Despite recent assertions by Miami attorney Jack Thompson that Utah Attorney General Mark Shurtleff has “has locked arms with the video game industry,” the state’s chief law enforcement official has actually been a critic of game violence in the not too distant past.
GamePolitics readers will likely recall the 2005-2006 furor sparked by Eidos’ cops-and-robbers shooter, 25 to Life. The game was widely criticized by law enforcement organizations for the violence it portrayed against police officers. State legislatures in Michigan and Pennsylvania passed resolutions denouncing the game.
Shurtleff, acting in his capacity as Utah’s Attorney General, joined in the criticism. A January 13, 2006 article on the 25 to Life controversy in the Salt Lake Tribune reports:
Utah Attorney General Mark Shurtleff, who participated in the September protest (against 25 to Life), said Thursday that he is upset Eidos is releasing the game, but he does not plan to take any legal action against the company.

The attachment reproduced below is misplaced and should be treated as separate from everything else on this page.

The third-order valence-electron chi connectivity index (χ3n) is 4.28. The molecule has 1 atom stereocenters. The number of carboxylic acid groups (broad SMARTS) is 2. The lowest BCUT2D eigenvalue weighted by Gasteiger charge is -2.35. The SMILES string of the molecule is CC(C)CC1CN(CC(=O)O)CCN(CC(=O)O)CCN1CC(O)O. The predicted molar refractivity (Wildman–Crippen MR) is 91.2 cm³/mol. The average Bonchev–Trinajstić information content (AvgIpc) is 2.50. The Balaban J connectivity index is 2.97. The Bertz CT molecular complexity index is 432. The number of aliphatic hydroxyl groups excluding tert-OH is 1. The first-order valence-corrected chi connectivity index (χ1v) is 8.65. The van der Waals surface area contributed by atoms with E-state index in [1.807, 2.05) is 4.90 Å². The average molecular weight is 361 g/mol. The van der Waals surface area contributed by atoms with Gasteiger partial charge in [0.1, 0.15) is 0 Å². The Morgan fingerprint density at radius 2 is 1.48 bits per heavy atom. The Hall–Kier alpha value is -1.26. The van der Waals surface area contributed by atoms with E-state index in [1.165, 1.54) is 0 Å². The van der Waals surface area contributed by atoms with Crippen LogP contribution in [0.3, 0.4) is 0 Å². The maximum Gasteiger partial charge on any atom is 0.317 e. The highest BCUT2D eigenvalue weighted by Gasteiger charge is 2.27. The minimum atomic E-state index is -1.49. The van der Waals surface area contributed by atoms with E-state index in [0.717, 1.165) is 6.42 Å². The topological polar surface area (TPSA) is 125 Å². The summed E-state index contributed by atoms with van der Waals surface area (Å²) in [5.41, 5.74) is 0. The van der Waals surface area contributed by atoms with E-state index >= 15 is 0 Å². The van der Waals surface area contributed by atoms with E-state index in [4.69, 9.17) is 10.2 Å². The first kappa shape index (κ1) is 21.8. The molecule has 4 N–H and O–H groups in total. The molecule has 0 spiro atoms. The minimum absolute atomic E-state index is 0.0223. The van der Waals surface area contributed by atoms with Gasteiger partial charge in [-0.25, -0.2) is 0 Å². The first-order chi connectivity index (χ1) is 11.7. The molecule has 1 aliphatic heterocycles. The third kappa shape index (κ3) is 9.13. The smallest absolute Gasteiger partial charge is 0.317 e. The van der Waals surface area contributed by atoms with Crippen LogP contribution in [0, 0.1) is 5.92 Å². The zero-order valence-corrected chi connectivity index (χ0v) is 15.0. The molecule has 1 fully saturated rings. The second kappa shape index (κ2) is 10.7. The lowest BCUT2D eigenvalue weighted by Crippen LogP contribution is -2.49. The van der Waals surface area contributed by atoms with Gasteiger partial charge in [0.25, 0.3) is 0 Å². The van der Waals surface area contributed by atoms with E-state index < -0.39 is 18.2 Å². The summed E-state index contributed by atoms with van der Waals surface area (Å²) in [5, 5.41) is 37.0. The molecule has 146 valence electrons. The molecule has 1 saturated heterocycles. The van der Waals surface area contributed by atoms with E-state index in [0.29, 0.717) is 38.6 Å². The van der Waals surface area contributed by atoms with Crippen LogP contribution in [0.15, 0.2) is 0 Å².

“I just hope people don’t buy it and play it,” he said.
Eidos agreed in September to delay releasing the game until after Christmas, which it did, Shurtleff said. The company also pledged not to aggressively market 25 to Life and to encourage retailers not to sell the game – rated “M” for mature – to anyone under 18.
Shurtleff said he hopes retailers such as Wal-Mart will choose not to stock the game but acknowledged that was a “corporate, free-market decision.”
Thompson’s recent attacks on Shurtleff were prompted by the Attorney General’s advice to Utah’s legislature that a video game bill authored by the anti-game activist was likely to be found unconstitutional.
Yesterday, Thompson sent an e-mail to Utah House Speaker Greg Curtis calling for Shurtleff’s impeachment.